Paul was a man of his times, and must be understood as such.
Paul is concerned about idolatry, and especially about Cybele, Rhea and the Earth Goddess. And same gender exploitative sexual activity is an effect of idolatry, not a cause.
Paul did not know about loving homosexual relationships or a homosexual orientation as we understand it today. His concern was about abusive and excessive sexuality. He also did not have the scientific understanding we have today of homosexual orientation.
Paul’s issue, in Romans and his other letters, is specifically with pederasty, and not with homosexuality in general.
Paul was wrong. Just plain wrong.
Paul was concerned about Heterosexuals engaging in homoerotic acts, not people born with a homosexual orientation.
Paul is quoting someone else in Romans 1, and will refute this view in Romans 2. From the literary context, it is possible that Romans 1:18-32 is actually a well-known discourse against Gentiles taken from Jewish writings, or at least a well recognised list of sins the Jews accused Gentiles of committing, that Paul pulls into his letter.
There are enough valid interpretative options for Romans 1 that we need to be very careful to not just continue applying the traditional interpretation. You can support same sex marriage without giving up the Bible.
We have spent a lot of time in the book of Romans in this study. For many Christians, Romans 1 is the key passage against same gender sexual activity, so we need to cover it thoroughly. In the last three posts, I believe I have clearly shown that we misinterpret Romans if we believe that we can use it today to argue against same sex marriages. A summary of the key points is:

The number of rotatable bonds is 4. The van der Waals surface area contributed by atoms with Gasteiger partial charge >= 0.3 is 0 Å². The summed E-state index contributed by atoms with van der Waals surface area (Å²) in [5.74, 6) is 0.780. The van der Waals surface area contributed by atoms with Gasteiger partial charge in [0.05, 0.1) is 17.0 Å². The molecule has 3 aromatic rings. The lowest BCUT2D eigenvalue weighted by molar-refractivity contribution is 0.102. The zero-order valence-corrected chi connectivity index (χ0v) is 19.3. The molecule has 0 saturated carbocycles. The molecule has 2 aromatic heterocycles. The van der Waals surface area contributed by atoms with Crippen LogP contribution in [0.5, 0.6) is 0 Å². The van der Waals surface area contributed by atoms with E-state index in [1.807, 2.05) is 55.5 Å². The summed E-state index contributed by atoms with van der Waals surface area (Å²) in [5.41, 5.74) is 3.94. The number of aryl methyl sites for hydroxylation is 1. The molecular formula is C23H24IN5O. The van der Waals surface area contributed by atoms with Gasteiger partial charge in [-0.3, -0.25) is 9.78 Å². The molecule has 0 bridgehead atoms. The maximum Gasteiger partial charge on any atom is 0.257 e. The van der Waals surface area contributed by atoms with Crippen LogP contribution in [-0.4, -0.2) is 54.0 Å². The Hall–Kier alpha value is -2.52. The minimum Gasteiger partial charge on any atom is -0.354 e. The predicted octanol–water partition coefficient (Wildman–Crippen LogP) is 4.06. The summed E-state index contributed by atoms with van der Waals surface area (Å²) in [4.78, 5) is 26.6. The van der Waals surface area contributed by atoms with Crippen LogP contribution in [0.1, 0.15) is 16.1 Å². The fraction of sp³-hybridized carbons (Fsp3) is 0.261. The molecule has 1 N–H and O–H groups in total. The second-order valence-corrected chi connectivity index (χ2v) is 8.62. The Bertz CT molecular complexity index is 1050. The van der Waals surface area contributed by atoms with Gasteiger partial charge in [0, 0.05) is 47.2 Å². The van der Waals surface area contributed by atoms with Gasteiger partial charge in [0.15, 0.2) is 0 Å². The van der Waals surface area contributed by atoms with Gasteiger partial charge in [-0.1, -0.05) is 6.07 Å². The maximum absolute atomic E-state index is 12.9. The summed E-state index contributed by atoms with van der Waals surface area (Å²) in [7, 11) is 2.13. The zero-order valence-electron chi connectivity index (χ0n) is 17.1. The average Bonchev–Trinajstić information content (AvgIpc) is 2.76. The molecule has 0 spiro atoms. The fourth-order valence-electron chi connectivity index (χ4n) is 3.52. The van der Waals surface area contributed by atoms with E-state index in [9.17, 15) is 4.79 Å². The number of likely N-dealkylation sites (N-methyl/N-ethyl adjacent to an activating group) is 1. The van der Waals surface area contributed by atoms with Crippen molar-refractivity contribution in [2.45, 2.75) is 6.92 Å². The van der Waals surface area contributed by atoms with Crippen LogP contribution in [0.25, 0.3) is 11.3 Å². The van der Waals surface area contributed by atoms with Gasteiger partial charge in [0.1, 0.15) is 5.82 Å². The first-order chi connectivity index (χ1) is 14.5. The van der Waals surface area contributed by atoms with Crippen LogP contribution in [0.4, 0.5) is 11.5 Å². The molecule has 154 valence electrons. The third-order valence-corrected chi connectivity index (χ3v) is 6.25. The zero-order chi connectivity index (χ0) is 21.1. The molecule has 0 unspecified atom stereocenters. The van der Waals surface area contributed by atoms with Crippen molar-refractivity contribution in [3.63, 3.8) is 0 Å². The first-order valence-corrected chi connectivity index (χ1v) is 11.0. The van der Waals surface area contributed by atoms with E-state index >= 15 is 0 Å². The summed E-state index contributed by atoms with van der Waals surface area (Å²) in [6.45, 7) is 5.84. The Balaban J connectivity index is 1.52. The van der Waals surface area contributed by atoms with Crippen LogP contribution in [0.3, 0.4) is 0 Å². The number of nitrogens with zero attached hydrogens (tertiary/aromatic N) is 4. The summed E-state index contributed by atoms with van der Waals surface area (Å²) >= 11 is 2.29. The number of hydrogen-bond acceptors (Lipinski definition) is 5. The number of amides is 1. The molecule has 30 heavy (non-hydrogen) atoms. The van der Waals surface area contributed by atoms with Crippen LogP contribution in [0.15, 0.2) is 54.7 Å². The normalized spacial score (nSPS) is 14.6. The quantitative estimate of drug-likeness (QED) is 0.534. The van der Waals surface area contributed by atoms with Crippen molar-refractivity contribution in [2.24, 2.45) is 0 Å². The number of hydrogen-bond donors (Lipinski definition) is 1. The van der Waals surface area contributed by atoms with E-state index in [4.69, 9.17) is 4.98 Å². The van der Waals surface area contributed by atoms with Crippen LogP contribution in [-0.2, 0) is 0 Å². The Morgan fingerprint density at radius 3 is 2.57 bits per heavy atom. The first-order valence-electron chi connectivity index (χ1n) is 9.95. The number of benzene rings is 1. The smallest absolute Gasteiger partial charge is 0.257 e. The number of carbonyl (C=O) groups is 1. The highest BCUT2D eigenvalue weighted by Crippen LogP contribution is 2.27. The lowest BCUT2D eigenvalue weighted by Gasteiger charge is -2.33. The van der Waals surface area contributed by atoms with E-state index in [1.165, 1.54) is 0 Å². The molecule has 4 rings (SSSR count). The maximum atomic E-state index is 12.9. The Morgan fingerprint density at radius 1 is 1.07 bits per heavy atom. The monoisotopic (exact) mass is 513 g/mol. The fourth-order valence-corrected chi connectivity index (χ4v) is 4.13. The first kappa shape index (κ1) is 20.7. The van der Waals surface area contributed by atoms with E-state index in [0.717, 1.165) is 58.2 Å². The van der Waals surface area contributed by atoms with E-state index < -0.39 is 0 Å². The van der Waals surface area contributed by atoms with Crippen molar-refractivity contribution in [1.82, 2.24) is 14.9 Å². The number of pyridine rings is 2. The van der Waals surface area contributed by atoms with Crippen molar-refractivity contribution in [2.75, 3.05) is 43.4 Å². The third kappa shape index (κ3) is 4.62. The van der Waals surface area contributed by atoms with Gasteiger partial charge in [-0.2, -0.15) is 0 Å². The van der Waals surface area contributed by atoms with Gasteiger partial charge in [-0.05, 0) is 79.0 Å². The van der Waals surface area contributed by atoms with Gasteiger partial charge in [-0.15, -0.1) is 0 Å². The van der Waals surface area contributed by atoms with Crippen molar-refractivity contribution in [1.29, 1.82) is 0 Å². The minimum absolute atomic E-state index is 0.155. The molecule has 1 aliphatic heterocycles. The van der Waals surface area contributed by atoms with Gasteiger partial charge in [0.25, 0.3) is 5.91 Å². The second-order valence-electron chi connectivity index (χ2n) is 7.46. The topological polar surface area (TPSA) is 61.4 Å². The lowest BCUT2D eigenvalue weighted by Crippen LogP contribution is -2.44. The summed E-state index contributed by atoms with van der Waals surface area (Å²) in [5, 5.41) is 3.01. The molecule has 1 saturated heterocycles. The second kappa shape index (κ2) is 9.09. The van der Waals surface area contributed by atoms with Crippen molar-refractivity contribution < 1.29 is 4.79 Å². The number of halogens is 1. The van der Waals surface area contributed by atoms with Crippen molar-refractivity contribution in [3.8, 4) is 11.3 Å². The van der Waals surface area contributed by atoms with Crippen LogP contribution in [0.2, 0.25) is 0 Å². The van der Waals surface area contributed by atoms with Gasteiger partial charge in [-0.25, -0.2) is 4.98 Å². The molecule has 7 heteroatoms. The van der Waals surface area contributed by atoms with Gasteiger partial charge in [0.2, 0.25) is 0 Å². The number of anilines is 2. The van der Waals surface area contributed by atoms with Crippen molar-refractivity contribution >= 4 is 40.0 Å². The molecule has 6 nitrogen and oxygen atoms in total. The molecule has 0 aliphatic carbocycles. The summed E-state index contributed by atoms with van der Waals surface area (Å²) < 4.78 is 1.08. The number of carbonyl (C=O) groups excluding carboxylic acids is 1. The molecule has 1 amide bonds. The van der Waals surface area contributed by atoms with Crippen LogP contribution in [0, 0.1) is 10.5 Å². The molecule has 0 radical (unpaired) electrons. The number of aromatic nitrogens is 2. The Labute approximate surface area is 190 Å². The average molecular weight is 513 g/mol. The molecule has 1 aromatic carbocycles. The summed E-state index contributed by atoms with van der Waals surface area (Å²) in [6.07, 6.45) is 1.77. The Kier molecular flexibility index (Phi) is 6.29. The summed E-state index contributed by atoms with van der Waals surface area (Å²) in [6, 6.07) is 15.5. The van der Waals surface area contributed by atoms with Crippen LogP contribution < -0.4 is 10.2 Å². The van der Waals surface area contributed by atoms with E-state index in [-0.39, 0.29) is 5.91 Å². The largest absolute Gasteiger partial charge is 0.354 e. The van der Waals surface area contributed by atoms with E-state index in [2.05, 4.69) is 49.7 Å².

Paul is not really concerned about sexual issues in Romans 1 – his main concern, which is evidenced by the flow of the whole letter, is the divide between Jews and Gentiles in Rome. The sins listed in Romans 1 are used to show that “all have sinned”. But Paul also points out that some things people think are sinful are just cultural preferences. The issue of homosexuality is similar to that of circumcision for Paul: a cultural preference that should not be used to judge fellow Christians.
Romans 1 cannot be understood alone – Romans 2 and the rest of the letter make it clear that Paul is using homosexuality as a set up for the Jewish readers, and will go on to show them the error of their thinking. Homosexuality is not a sin. The Jewish disgust for homosexuality was a cultural preference, as was the Gentile disgust of circumcision and Jewish eating issues. Paul tells both Jewish and Gentile Christians to stop judging each other.
If you haven’t read the detailed explanations behind those highly summarised points yet, please follow the links above.
In this last section on Romans 1, I want to shift focus and look at a few additional ways in which some revisionist interpreters have approached Paul’s writings. There are varying degrees of revisionists. Some simply abandon the Bible and say it’s no longer relevant. But others believe that we can retain our belief that the Bible is God’s Word and remains relevant, while still at the same time acknowledging that we need to change (revise) our understanding of certain parts of it. We’ve seen many examples of this over the course of this study already, so there should be no conceptual problem with looking at alternative interpretations and evaluating each on its merits.